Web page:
4). My clematis vines on my arbor entrance to the backyard are definitely climbing and just might meet up in the middle by summer’s end. The pink clematis on the left is ‘Princess Diana’, a lovely bell-shaped rebloomer. I should have trained it to the trellis earlier, as doing so now might damage some of the blossoms. I’m still not sure what the purple one on the right is called, but it’s a transplant from my mom’s garden in Milwaukee and I’m just happy it’s thriving and blooming at relatively the same time as ‘Princess Diana’.
I’m considering painting the arbor next year. It’s about 15 years old, but still in good shape; however, it seems to be made of 2 different metals, which are aging differently too. As you might have noticed in previous SOS posts, I’ve painted a lot of things purple as garden accents, but am unsure what I’d do with this. Should I leave it more neutral, or give the arbor a punch of color? (Please leave a comment below if you’d like to weigh in and help me decide.)
5) The surprise Asiatic lily bulb (a surprise only because I forgot that I planted it last fall and had NO IDEA what color it was) is now open. Definitely a pretty shade or orange.
6) And what would a garden be without lush greenery? I’m loving how much this hosta bed next to the deck on the north side of my house is filling out this year.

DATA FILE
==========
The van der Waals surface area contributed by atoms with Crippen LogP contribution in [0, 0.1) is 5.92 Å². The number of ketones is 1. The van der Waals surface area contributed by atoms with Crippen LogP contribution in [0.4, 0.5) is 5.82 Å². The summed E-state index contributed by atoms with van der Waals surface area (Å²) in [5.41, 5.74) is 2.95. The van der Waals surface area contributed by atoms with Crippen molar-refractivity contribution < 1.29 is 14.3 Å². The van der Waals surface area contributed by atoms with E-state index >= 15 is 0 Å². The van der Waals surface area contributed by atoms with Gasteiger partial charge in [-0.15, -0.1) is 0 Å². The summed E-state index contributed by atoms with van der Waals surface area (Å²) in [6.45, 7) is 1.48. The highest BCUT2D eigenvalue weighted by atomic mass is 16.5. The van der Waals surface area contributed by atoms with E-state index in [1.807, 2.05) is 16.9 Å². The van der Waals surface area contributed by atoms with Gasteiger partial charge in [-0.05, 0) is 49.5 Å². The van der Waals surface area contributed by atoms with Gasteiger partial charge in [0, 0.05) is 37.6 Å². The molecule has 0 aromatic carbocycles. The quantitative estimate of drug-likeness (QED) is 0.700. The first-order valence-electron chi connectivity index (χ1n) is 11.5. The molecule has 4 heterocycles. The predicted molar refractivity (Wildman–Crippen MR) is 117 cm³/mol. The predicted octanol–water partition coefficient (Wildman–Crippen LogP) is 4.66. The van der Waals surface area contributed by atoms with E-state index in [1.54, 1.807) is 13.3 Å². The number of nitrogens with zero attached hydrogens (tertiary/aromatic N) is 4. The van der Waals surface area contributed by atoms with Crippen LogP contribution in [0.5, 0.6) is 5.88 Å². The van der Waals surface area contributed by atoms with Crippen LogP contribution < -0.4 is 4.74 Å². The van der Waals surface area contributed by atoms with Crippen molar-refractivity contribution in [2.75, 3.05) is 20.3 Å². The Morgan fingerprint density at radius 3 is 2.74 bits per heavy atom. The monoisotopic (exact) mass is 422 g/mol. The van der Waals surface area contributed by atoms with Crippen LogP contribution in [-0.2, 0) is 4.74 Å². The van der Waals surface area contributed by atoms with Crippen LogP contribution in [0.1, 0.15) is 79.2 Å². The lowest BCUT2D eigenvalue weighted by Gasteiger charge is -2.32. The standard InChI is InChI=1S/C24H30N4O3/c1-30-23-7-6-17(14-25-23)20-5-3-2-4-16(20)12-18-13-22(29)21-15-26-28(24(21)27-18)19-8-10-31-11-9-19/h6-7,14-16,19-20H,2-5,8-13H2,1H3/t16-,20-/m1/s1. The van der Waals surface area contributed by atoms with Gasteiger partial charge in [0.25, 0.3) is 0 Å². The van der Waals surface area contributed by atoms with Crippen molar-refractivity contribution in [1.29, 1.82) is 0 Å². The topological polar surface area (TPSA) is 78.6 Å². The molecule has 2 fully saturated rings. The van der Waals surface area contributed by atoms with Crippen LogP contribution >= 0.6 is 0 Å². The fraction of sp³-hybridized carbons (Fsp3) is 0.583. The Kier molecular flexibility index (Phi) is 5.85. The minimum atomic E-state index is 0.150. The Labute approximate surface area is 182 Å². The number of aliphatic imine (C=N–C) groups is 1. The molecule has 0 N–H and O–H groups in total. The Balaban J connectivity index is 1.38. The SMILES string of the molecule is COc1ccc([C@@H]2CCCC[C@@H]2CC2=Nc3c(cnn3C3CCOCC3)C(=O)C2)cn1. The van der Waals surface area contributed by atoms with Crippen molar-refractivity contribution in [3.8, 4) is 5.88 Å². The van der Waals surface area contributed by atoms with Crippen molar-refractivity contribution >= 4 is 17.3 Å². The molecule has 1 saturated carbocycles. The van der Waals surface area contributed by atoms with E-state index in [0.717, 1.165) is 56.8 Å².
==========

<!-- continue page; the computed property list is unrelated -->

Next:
That completes my better late than never “Six on Saturday” post for this week. Here’s my invitation to join with me and gardeners from all around the world who post photos (words optional) of six things in the garden on a Saturday. Let me tip my hat to The Propagator, the creator of Six on Saturday, who provides the forum for gardeners to virtually traipse through one another’s gardens every week. It’s a lovely way to show off our gardens (both the pretty and the yummy), share knowledge, and even glean some advice for how to deal with our garden failures. Have a great week, friends.
Hello to my Six on Saturday friends and all of those who follow my Barefoot Lily Lady blog. I’ve been busy dealing with the details related to my sweet mom’s departure for heaven on May 24th, so haven’t kept up with my blog as much. Life is finding a comforting rhythm once again as I adjust time formerly spent with my mom to time spent creating a new routine – including more time in the garden.